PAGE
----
Monday, June 8, 2009

"Ruslan Chagaev, Dr. Steelhammer Will See You Now"

We won't be seeing Dave Haye in action on June 20th, and HBO is taking a pass - but enter Ruslan Chagaev and the show will go on. Jeff Pryor takes a look at the upcoming heavyweight match-up.

Photo © Marty Rosengarten /

Who wasn't looking forward to Wladimir Klitschko versus David Haye? For many, the British bomber had become the one ray of hope in the dredges of the heavyweight division. A rarity in that he is young, not fat, has power, lets his hands go, gets knocked down, gets back up, knocks people out and runs his mouth, Haye was as promising a proposition as anyone had seen north of 200lbs for sometime.

Regardless of who you favored, you wanted to see one or the other, Klitschko or Haye get knocked out. Whether because of Wlad's safety filled fisticuffs or Haye's heads-off-tshirt-haranguing, someone deserved to get laid out.

Finally, after a seemingly endless cavalcade of lethargic slugs that moped forward into Klitschko jabs and tardy right hands that could have ended the televised nap rounds before, we had a challenger who would flame on or flame out, but either way, light up the ring with a blaze of passion that the heavyweight stage has lacked since the European block invaded the storied division and ushered in the era of giant sized, slo-mo "Carnera-clone-on-downers" breed of "Super" heavyweights. Suddenly, the divisions flatline had a heartbeat and we had renewed interest in walking away from that white light, to re-embrace the living.

And now we don't.

Once word of Haye's injury zipped across the boxing beat, and fans saw the only biggie-sized fight worth watching fade away, general grumbling and outright disdain began to seep out from all corners.

Enter Ruslan Chagaev, not on a white horse as one would hope, but more likely on a hospital sick bed, or possibly the stretcher that he may very well ride out of the arena on. Pick any letter of the alphabet, add hepatitis to it, and Chagaev probably has it. He also has any number of ailments, that routinely cause his fights to be canceled; ruptured tendons, severed arms, colic, slivers, the black plague, you name it...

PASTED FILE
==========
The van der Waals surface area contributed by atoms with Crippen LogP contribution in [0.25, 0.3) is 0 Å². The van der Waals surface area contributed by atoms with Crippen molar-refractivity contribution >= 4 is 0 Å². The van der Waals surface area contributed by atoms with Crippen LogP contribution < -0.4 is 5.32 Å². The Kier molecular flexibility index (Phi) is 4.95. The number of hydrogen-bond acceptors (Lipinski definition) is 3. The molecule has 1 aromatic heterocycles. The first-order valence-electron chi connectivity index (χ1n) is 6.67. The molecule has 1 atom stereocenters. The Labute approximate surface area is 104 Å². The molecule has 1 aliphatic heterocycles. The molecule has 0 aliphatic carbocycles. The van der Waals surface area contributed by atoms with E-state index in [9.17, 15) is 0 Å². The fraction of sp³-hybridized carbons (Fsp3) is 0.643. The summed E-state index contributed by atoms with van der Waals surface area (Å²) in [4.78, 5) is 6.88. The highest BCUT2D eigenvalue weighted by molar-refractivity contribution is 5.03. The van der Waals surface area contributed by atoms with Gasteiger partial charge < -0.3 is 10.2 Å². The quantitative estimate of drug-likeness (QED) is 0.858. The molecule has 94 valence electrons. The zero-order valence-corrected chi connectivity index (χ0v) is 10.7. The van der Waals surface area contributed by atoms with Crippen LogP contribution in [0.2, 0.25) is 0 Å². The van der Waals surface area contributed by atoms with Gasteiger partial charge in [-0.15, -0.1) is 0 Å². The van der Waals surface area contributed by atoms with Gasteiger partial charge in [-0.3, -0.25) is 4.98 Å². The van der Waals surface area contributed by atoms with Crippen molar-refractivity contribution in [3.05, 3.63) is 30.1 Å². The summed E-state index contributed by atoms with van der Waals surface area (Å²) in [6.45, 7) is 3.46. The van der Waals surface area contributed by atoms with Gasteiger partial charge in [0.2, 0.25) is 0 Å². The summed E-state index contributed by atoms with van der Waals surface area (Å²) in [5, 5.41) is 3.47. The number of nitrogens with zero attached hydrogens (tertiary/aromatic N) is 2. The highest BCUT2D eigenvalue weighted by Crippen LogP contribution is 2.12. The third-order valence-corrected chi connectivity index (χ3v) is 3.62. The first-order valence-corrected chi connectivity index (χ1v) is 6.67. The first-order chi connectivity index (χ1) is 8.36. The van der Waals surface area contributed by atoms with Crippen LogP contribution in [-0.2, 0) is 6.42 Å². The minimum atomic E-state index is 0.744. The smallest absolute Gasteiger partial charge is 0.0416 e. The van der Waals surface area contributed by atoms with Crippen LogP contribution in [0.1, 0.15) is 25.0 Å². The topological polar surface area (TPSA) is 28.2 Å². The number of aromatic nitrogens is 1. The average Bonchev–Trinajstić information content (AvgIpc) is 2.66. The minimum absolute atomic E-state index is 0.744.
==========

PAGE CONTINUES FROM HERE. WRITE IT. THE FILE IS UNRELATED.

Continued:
But for all his varied health deficiencies, Chagaev very well may be the third best heavyweight in the world and as a replacement, incredibly, the best choice that could have been made.

The heavyweight division is in a position where everyone in the top ten is either a known quantity and current or former title holder; Chagaev, Valuev, Ruiz, and the Klitschko's or an unproven prospect/challenger such as Haye, Povetkin, Chambers, Arreola and Dimitrenko.

Other big names have recently come off the boards, most at the hands of the Klitschko's; Samuel Peter, Sultan Ibragimov, Rahman, Maskaev, Toney, Liakovich, Briggs, Holyfield, Brewster...

In truth, much of the "old" has been beaten out of the division, and now fresh talent is starting to make a move. The best and brightest of which; Haye, Arreola, and Povetkin are poised to leap to the fore if and when, fate allows them to.

In the meantime we have Wladimir Klitschko...

Though we might not acknowledge it now, Wladimir Klitschko has been a pretty good champ, particularly on paper, having, in six of his seven defenses, knocked out his foes, all but one by the seventh round. Though the majority having been top ten opponents, his has been a case where there is simply little in the way of worthy opposition available.

But while Klitschko has won in dominating fashion in each fight, the way in which he has done so has left most of boxing fandom cold. His monotonous jab and grab style has lacked pizazz and while effective, it would be fair to say that Wlad's most impressive appearances over the last few years have been opposite Conan O'Brien on Late Night.